Residents view plans for Rock Quarry Road widening, air concerns with median breaks

Georgia Department of Transportation representatives hosted an Open House at Stockbridge Elementary School on Thursday for the public to see plans for the widening of Rock Quarry Road. (Staff Photo: Chelsea Prince)

STOCKBRIDGE— Residents and business owners in the Rock Quarry Road area are generally satisfied with plans to widen the heavily-travelled roadway, though some expressed concern with the proposed medians that will require a U-turn at certain intersections.

The 2.9-mile widening project was designed by Croy Engineering and is aimed to reduce traffic congestion through widening the two-lane road to four lanes. Plans include a 20-foot raised median to divide opposing lanes of travel, which would restrict turning to a limited number of intersections and median breaks.

“I think generally it’s a welcome addition to Rock Quarry. It did need to be widened, the traffic has gotten really bad,” said Windsong Plantation resident Nattalyn Tolbert during Thursday’s Georgia Department of Transportation Open House for the project. “We do have right turn-only out of our community (according to GDOT plans). Our community is large and that’s a convenient exit for us.”

Tolbert added that Rock Quarry’s intersection with the 415-home subdivision, which also has an entry and exit on Country Club Drive, is often “like a parking lot.”

Dan Dorby, who oversees traffic analysis for Croy Engineering, said all right-turn only and median break locations are not finalized.

“This is not set in concrete, pun intended. If there is enough concern — and some of the citizens have explained about the school bus access — some of these locations might be re-thought to have a full median break,” said Dorby. “And that’s the whole idea (of the open house). We’re thrilled that we’re getting the crowd that we’re getting so we can hear all that and make a decision.”

Jerry Strickland, owner of Metro Trim and Glass on Rock Quarry Road also expressed concern with the right-turn only onto Rock Quarry, and the fact that delivery vehicles will have to make a U-turn at the Ga. Highway 42/Rock Quarry intersection.

“The widening’s OK, the median is what they need to discard,” he said. “Tractor-trailers can’t make that U-turn. They could have a turning lane like they do on (Ga.) 42.”

Strickland’s comments were echoed by Charlie Evans, owner of Evans Sand and Gravel, located on Rock Quarry Road across from Nova Circle. Evans said all his vehicles are tandems or tractor-trailers that can’t make a U-turn on Ga. 42 in one swing.

“We’ll have to back up in intersection, all while cars are still trying to turn left,” Evans said.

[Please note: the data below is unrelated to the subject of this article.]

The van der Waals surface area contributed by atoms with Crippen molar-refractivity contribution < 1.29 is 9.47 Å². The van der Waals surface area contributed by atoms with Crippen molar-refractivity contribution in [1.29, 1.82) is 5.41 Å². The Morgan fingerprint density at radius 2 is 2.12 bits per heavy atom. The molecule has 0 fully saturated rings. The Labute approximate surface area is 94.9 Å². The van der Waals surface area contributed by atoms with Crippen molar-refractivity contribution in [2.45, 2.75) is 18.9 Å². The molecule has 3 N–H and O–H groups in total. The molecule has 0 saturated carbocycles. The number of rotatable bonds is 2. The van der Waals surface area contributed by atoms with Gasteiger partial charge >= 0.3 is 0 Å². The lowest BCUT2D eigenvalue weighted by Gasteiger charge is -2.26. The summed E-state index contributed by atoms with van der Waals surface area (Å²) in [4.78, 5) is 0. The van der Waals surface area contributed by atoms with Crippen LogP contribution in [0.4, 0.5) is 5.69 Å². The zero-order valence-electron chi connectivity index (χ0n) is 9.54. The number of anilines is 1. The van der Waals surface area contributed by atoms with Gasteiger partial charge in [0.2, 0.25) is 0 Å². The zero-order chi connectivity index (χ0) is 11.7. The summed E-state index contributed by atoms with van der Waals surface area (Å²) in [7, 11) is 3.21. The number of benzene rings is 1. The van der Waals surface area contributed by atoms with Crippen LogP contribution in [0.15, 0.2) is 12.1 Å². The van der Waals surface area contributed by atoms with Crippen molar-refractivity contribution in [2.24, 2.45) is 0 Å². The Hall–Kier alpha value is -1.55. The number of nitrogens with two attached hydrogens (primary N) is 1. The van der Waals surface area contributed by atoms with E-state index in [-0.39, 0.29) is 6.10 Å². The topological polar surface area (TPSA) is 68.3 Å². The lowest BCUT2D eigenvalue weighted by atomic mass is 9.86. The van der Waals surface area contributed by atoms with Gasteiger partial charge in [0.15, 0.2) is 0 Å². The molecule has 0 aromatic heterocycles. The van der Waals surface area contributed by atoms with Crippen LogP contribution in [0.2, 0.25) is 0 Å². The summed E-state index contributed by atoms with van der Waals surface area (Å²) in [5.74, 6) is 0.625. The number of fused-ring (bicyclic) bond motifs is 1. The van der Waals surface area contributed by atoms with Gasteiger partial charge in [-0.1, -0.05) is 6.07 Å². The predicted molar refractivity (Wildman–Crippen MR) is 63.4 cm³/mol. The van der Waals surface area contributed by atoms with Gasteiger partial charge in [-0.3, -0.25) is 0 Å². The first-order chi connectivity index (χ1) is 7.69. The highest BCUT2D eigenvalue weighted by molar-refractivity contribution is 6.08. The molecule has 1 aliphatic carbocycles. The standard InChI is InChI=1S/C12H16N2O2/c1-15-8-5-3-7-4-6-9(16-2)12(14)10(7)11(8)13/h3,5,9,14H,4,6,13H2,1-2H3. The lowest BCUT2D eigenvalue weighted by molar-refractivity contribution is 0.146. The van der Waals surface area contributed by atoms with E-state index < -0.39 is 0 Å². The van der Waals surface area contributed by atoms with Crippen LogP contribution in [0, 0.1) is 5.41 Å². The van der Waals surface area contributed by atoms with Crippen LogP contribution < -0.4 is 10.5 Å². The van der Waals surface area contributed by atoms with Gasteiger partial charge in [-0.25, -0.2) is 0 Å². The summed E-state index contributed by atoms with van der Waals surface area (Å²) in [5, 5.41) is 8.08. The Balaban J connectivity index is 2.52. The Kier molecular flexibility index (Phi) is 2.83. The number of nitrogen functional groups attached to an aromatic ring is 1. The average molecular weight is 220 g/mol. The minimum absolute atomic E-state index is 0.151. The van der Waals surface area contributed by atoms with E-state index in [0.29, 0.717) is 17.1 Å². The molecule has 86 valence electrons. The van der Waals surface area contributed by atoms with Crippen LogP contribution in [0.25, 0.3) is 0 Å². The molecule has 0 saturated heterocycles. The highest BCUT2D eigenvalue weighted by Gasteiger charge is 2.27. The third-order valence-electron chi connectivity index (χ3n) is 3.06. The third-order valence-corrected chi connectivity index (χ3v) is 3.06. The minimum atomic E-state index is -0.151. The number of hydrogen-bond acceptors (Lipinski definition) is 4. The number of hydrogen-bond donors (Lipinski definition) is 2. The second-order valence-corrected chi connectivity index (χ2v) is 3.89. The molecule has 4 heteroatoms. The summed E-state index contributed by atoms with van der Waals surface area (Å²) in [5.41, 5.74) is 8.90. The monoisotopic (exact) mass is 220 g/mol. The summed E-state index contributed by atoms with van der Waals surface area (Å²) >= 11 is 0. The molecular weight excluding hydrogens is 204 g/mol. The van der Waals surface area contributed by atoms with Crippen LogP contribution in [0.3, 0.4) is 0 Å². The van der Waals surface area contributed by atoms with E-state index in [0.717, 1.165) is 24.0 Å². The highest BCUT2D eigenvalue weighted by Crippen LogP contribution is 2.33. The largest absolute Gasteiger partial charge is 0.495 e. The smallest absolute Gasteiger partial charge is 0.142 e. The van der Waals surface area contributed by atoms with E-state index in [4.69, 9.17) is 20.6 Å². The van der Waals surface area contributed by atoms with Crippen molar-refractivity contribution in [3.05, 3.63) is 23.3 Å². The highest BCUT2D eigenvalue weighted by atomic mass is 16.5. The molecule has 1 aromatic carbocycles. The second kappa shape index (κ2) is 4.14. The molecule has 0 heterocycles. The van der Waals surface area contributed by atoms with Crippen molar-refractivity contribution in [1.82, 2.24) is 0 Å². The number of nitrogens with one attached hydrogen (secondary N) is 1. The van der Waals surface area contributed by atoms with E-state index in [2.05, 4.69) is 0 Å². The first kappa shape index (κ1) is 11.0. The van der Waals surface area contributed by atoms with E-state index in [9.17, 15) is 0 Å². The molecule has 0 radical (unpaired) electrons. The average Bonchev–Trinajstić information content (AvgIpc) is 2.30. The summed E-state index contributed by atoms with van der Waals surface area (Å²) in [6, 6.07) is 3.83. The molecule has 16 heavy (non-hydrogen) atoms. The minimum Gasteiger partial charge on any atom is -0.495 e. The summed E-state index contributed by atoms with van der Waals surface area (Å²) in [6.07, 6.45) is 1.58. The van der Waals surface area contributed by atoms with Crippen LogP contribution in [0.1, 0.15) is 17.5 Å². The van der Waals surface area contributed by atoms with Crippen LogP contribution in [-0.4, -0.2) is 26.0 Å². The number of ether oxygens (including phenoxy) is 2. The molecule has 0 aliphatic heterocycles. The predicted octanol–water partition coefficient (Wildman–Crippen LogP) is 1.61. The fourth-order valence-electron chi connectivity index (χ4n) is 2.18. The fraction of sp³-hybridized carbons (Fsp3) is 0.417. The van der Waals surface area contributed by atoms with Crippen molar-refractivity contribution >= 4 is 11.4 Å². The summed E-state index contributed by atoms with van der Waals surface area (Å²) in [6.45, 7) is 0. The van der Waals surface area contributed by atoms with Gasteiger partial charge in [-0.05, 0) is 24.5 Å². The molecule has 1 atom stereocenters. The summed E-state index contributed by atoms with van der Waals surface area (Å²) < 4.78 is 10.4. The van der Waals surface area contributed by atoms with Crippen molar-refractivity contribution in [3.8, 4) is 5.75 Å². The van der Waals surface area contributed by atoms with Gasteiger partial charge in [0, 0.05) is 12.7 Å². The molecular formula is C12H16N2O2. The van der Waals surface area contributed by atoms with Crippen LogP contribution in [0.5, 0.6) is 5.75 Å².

He referenced that his trucks have run into a similar situation on Moreland Avenue, where he said truck drivers often drive over the median rather than make an unsafe U-turn.

“This isn’t gonna work for us. Can you imagine trying to do that every day?” said Evans.

Dorby said that medians are the safer option and will likely result in a decrease in accidents.

“It definitely makes a difference,” said Dorby.

According to Croy engineers, the Rock Quarry Road corridor has a higher rate of accidents than other comparable Georgia roadways.

“With congestion, and that’s the back-ups, you get the rear-end crashes,” said Dorby. “There is a significant number of those that occur along here. With the extra lane, operations will be smoother, that’s not a very technical term. We should definitely see a decrease in the rear-end crashes along the road.”

The intersection at Hospital Drive meets requirements for a future traffic signal, though it is not officially on the current plan. GDOT plans at some point to conduct a study to make a determination on any future noise barriers.

There will be two lanes in each direction, with a 20-foot raised median, curb and gutter, a 5-foot sidewalk on the west side and a 10-foot multi-use path on the east side. Though the planned path and sidewalks don’t connect to a larger system, Croy engineers said, “it’s projects like these that incentivize future developments.”

Construction is expected to begin in 2022 at the earliest and is expected to be complete within two years.

Public comment on the project will be accepted until April 24 online at dot.ga.gov by searching project number “0015090” or by mailing comments to Eric Duff, Georgia Department of Transportation, 600 West Peachtree Street NW, 16th Floor, Atlanta, GA 30308.

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